Just increasing contraception and sex education isn’t going to eliminate people wanting abortion. Now, I can certainly agree that banning abortion won’t stop all abortions either, but I don’t think there’s anything prohibited by law which hasn’t still been done by many people. Murder, for example, still happens despite being banned just about everywhere. But it would be really weird to argue that we should legalize murder and instead only focus on solving the social problems that give rise to a desire for people to murder because banning murder hasn’t stopped all murders! We should certainly try to solve those social problems, but murder should still be illegal too.
There are many, many organizations working to solve some of the social problems that give rise to abortion, providing more contraception, increasing sex education, etc., and I’m not trying to stop them from doing that. But on a pragmatic level, I don’t think every organization should be focused on doing everything or nothing would get done! That’s why my organization is focused on training pro-life people to have more gracious and productive conversations about abortion. If I’m right about what abortion currently is—that it’s the legal killing of thousands of people every day—then it makes sense why I would focus my time on trying to make that practice illegal. I wouldn’t be content with simply making a human rights violation less prevalent; I want it to be outlawed and less prevalent. So I certainly have no problem with other organizations who focus their efforts on a different part of preventing abortions, but my first goal is to make abortion unthinkable because the law teaches us that killing other humans is wrong.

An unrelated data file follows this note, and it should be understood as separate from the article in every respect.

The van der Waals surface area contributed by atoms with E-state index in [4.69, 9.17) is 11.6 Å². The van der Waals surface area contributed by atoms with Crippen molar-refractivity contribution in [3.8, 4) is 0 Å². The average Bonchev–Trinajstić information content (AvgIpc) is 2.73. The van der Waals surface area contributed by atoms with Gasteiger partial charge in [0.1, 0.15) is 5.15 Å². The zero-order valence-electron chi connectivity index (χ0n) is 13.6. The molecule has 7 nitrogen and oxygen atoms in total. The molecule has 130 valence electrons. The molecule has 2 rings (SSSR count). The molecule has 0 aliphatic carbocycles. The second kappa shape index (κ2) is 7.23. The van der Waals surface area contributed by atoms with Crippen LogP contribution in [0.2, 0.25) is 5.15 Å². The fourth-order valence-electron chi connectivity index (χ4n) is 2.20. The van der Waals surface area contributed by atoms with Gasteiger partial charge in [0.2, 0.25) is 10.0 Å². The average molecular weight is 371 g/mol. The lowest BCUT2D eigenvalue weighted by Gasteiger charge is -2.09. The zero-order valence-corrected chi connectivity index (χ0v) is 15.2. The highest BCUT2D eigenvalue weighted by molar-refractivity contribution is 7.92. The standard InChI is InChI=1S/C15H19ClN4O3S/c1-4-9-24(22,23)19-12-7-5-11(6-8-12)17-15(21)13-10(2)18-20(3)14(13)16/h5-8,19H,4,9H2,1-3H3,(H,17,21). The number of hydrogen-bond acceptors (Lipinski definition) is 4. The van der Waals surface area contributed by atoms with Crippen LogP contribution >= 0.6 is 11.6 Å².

I am not interested in controlling women, and I firmly believe that most women who receive abortions are making a very difficult decision that they in many ways may not even want. However, I think we can all agree that there are some kinds of things that the government should have laws against, like murder, rape, and assault. I’m interested in making those things happen less often, yes! But I’m also interested in keeping those things illegal because they’re wrong, and I think our government has the duty to protect innocent, vulnerable people or at the very least prevent people from killing innocent, vulnerable people. That’s why I think abortion should be illegal, too.
Please tweet this article!
- Tweet: Josh’s Abortion Dialogue with a Reader from Tangle
- Tweet: I don’t think that people should have a legal obligation to help others, but I do think we should have a legal obligation not to directly kill others
- Tweet: I am not interested in controlling women, and I firmly believe that most women who receive abortions are making a very difficult decision that they in many ways may not even want
- Tweet: However, I think we can all agree that there are some kinds of things that the government should have laws against, like murder, rape, and assault
The post Josh’s Abortion Dialogue with a Reader from Tangle originally appeared at the Equal Rights Institute blog. Subscribe to our email list with the form below and get a FREE gift. Click here to learn more about our pro-life apologetics course, “Equipped for Life: A Fresh Approach to Conversations About Abortion.”